Louisiana House committee proposes bill banning hair discrimination

Louisiana’s House Committee on Civil Law and Procedure introduced a bill Monday that would ban discrimination based on certain hairstyles.

House Bill 41, sponsored by Rep. Candace Newell, D-New Orleans, would amend the Discrimination Act to include “natural, protective, or cultural hairstyle.” This includes afros, dreadlocks, braids, and other styles that have cultural significance or are meant to protect hair texture.

Newell said protective styles are especially important in Louisiana because of the humidity.

“Hair discrimination is rooted in the belief that straight hair is ultimately cleaner, neater, or more professional, whereas textured hair is the opposite,” Newell said.

The bill passed 8-6, with two Republicans, Rep. Nicholas Muscarello Jr. of Hammond and Rep. Richard Nelson of Mandeville, voting with Democrats to approve it.

Newell said the bill would not only protect black people from discrimination.

“In an area that I represent, I have several white gentlemen who have nice dreadlocks, and I think they should be protected just like an African-American man or woman who has dreadlocks,” Newell said.

Newell pointed out that some people who undergo cancer treatment see their hair regrow with a different texture.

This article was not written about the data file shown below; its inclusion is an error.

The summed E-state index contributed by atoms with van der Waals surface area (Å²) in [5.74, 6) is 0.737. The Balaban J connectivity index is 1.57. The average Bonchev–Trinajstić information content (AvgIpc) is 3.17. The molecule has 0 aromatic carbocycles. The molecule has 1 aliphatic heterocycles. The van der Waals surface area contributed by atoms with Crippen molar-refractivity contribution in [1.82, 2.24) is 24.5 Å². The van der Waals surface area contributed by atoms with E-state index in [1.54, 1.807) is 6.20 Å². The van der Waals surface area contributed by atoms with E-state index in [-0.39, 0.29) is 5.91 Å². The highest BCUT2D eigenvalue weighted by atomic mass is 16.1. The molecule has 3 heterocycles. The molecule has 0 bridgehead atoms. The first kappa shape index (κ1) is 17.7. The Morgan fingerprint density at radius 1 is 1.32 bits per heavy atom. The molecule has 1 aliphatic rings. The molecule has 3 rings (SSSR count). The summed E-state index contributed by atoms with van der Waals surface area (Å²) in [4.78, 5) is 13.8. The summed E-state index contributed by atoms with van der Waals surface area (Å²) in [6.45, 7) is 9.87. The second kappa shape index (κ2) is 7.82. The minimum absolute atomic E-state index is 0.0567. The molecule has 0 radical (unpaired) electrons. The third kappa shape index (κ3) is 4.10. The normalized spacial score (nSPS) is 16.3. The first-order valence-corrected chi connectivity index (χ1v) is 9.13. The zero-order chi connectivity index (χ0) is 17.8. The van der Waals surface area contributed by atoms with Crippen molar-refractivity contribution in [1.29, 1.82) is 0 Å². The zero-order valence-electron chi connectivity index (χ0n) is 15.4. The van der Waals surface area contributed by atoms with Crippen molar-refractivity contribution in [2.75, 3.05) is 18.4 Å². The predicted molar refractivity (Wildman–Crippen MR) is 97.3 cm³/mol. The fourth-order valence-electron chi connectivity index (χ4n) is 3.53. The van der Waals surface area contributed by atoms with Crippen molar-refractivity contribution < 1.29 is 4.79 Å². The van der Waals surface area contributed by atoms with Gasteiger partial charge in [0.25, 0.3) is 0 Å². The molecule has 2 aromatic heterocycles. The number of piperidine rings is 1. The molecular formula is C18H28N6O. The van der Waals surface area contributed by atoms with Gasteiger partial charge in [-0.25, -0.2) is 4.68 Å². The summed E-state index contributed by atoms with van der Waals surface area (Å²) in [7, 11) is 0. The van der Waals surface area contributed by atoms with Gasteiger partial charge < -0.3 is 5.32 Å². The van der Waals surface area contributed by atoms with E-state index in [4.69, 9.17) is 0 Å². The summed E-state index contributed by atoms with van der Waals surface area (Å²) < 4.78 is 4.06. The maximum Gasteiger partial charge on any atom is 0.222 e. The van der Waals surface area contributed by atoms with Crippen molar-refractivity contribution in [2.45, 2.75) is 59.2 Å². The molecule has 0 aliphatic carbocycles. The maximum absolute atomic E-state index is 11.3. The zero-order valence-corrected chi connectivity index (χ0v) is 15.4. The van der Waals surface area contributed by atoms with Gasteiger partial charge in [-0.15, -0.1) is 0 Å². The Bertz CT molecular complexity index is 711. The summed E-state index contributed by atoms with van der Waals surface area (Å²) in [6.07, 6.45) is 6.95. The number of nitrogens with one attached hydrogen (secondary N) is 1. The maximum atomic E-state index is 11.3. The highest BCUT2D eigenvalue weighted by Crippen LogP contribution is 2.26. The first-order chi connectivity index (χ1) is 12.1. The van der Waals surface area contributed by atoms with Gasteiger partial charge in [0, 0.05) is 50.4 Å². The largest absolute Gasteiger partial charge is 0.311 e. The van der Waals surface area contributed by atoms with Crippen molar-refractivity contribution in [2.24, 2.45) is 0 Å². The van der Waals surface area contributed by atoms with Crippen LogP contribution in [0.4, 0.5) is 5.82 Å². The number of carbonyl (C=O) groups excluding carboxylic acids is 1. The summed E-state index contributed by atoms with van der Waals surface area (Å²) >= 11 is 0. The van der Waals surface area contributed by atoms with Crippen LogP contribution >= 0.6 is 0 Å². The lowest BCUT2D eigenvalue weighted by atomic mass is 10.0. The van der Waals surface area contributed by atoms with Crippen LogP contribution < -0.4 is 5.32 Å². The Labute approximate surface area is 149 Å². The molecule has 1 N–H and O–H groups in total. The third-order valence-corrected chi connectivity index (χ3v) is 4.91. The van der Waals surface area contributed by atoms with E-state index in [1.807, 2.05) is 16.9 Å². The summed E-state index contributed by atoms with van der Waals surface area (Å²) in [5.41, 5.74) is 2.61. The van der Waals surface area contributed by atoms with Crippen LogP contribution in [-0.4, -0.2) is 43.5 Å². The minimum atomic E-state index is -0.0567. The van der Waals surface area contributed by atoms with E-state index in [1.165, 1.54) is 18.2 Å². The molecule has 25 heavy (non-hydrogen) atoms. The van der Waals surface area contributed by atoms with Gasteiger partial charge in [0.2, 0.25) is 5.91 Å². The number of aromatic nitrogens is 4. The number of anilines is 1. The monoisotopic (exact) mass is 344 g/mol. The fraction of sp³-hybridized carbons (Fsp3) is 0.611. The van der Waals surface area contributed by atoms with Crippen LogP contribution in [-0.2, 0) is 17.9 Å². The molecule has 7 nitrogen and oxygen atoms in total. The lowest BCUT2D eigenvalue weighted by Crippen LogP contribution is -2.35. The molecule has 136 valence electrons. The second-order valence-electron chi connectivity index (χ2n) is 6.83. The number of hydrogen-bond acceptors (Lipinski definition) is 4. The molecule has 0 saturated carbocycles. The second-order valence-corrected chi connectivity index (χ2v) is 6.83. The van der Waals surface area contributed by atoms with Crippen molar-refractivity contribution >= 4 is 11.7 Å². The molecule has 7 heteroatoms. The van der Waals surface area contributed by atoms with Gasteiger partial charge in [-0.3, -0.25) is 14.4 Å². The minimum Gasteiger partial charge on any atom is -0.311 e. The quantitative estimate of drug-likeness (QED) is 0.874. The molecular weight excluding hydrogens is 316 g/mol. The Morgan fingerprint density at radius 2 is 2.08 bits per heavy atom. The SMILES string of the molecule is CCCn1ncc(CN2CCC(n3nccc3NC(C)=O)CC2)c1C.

Rep. Larry Frieman, R-Abita Springs, took issue with wording that the definition of protected styles includes “but is not limited to afros, dreadlocks, twists, locs, braids, cornrow braids, Bantu knots, curls, and hairstyles. to protect hair texture or for cultural significance.

Frieman asked to know what other styles might be included.

Newell said she would remove that sentence if she convinced Frieman to vote for the bill.

“I’m more than willing to take that point if it makes you feel comfortable,” Newell said. “I don’t know what other protective styles might arise. We are still developing.

Frieman voted against the bill.

Rep. Sam Jenkins, D-Shreveport, spoke in favor of the bill.

“There is no right or wrong discrimination,” Jenkins said. “All of this is bad. And we have to make sure that we cover all possible bases. »

Tyler Sanchez, an intern at Citizen She United, a political group that advocates for issues affecting black women, said “the first thing that comes to mind when we wake up is our presentable hair, how are we be seen in our place of work and in our educational establishments?

He said another issue is “really just the toll on our mental health”.

Piper Hutchinson is a reporter for the LSU Manship School News Service.

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